David Bourget (Western Ontario)
David Chalmers (ANU, NYU)
Rafael De Clercq
Jack Alan Reynolds
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Philosophical Quarterly 54 (214):134-165 (2004)
Logicism is, roughly speaking, the doctrine that mathematics is fancy logic. So getting clear about the nature of logic is a necessary step in an assessment of logicism. Logic is the study of logical concepts, how they are expressed in languages, their semantic values, and the relationships between these things and the rest of our concepts, linguistic expressions, and their semantic values. A logical concept is what can be expressed by a logical constant in a language. So the question “What is logic?” drives us to the question “What is a logical constant?” Though what follows contains some argument, limitations of space constrain me in large part to express my Credo on this topic with the broad brush of bold assertion and some promissory gestures.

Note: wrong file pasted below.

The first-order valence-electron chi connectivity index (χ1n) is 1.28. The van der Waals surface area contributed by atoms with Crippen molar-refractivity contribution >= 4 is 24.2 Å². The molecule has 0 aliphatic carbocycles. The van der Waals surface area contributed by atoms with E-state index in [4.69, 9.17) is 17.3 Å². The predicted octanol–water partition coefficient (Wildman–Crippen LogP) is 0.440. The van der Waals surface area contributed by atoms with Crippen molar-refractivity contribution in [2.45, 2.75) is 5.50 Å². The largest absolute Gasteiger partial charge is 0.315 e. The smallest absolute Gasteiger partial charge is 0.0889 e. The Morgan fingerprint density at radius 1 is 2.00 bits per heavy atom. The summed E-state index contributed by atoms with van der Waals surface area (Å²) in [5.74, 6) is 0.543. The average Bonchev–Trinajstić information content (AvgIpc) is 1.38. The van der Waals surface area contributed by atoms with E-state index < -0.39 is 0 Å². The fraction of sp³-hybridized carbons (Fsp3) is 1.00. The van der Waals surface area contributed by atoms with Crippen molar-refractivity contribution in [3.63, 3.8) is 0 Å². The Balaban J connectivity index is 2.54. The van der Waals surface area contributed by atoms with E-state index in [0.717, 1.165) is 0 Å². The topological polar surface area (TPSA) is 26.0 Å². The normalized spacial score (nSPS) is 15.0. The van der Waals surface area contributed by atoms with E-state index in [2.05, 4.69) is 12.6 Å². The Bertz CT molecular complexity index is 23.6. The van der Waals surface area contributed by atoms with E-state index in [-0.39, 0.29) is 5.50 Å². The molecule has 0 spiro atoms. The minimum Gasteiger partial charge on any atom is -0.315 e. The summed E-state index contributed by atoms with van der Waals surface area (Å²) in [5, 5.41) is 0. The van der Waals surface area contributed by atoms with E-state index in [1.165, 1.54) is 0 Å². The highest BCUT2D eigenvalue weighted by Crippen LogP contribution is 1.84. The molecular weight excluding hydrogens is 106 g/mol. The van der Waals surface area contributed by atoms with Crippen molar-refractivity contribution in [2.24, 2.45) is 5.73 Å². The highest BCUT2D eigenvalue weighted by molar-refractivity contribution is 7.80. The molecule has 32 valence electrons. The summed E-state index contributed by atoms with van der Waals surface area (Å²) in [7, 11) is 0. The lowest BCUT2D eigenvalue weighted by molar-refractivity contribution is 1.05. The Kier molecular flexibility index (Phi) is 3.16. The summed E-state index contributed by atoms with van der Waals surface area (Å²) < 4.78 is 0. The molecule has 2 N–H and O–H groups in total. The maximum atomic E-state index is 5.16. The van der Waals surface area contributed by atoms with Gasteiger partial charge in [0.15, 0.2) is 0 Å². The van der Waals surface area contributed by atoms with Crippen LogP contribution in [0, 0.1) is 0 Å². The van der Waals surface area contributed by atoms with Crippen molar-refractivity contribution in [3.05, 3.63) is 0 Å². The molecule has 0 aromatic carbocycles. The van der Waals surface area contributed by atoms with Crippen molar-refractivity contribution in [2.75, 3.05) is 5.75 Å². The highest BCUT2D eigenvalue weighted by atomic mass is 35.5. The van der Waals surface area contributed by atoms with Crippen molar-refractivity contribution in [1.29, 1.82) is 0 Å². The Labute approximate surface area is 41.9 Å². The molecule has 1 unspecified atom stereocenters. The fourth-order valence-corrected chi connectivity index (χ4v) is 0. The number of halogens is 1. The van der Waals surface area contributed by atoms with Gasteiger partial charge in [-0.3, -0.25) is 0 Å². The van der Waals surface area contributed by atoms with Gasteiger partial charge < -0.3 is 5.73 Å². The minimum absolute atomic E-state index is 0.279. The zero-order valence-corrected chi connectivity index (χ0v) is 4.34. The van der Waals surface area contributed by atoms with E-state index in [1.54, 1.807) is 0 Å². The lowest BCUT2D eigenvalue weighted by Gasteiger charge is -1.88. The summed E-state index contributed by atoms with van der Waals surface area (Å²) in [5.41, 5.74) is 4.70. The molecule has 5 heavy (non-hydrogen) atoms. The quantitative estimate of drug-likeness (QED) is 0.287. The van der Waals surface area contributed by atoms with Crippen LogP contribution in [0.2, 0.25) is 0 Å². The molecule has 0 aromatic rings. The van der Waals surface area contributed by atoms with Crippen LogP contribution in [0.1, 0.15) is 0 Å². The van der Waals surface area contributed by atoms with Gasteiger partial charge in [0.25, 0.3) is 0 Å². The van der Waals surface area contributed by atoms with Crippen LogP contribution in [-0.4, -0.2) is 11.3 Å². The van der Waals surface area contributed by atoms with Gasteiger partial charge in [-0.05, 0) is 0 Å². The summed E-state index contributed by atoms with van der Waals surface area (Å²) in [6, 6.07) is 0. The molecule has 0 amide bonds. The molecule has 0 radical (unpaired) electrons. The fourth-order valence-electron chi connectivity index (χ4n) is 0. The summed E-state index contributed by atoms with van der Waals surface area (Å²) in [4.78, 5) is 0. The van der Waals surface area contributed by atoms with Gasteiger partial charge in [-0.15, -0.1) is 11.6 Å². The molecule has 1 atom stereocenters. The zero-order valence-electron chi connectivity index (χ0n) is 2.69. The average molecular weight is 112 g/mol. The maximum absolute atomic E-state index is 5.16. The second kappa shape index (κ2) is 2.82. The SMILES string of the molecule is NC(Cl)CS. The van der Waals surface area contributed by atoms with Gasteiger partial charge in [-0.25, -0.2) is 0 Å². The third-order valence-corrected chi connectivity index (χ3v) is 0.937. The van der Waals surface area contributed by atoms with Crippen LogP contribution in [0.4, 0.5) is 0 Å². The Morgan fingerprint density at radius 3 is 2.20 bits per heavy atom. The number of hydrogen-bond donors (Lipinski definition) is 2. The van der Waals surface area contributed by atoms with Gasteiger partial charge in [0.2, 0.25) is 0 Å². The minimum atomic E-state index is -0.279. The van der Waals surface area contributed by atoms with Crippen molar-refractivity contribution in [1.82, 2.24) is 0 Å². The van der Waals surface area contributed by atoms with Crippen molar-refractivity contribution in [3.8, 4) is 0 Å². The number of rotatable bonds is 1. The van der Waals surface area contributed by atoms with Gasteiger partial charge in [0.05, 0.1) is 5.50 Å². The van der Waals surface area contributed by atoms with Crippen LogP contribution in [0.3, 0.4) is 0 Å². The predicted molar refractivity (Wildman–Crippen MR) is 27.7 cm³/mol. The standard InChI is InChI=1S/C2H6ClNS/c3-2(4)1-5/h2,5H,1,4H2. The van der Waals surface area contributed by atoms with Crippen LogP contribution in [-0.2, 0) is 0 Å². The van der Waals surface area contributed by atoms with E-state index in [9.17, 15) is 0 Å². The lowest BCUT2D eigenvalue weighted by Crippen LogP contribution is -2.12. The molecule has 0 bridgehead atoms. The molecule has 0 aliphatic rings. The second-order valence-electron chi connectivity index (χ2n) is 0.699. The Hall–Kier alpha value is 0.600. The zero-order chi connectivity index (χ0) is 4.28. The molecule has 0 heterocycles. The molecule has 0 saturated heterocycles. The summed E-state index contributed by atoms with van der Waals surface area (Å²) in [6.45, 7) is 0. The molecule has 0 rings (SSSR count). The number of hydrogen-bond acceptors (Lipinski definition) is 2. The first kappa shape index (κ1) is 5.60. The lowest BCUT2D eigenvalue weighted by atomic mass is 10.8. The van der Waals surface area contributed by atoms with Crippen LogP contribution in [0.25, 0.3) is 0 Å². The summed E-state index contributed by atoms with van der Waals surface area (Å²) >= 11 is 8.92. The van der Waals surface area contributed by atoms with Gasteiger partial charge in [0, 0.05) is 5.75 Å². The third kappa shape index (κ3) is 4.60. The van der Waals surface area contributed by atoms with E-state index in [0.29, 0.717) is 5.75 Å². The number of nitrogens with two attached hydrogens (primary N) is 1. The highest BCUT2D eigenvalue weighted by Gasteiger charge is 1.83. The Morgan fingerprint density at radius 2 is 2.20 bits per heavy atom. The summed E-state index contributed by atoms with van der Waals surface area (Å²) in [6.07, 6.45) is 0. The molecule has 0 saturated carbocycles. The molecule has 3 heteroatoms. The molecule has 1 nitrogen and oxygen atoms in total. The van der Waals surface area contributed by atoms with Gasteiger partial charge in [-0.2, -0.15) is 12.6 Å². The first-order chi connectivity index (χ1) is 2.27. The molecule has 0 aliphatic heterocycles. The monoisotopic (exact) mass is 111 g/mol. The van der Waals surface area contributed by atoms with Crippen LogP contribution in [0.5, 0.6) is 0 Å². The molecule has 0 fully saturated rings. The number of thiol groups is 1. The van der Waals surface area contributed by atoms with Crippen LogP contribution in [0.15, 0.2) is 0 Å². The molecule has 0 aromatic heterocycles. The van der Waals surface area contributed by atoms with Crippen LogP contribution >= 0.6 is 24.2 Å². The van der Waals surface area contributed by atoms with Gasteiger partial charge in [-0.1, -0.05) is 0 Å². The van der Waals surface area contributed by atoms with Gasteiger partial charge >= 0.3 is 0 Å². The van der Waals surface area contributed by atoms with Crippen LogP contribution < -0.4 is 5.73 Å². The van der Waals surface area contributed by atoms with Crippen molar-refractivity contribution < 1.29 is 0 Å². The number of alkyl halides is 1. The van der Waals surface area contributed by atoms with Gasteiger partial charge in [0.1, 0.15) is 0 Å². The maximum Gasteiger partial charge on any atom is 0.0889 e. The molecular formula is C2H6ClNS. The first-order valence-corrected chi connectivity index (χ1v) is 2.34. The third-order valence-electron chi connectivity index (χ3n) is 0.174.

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References found in this work BETA
Ian Hacking (1979). What is Logic? Journal of Philosophy 76 (6):285-319.
Mario Gomez-Torrente (2002). The Problem of Logical Constants. Bulletin of Symbolic Logic 8 (1):1-37.
Lawrence H. Powers (1978). Knowledge by Deduction. Philosophical Review 87 (3):337-371.
K. R. Popper (1947). New Foundations for Logic. Mind 56 (223):193-235.
Harold T. Hodes (1989). Three Value Logics: An Introduction, A Comparison of Various Logical Lexica and Some Philosophical Remarks. Annals of Pure and Applied Logic 43 (2):99-145.
Citations of this work BETA
Brendan Jackson (2006). Logical Form: Classical Conception and Recent Challenges. Philosophy Compass 1 (3):303-316.
Harold T. Hodes (2008). On Some Concepts Associated with Finite Cardinal Numbers. Behavioral and Brain Sciences 31 (6):657-658.
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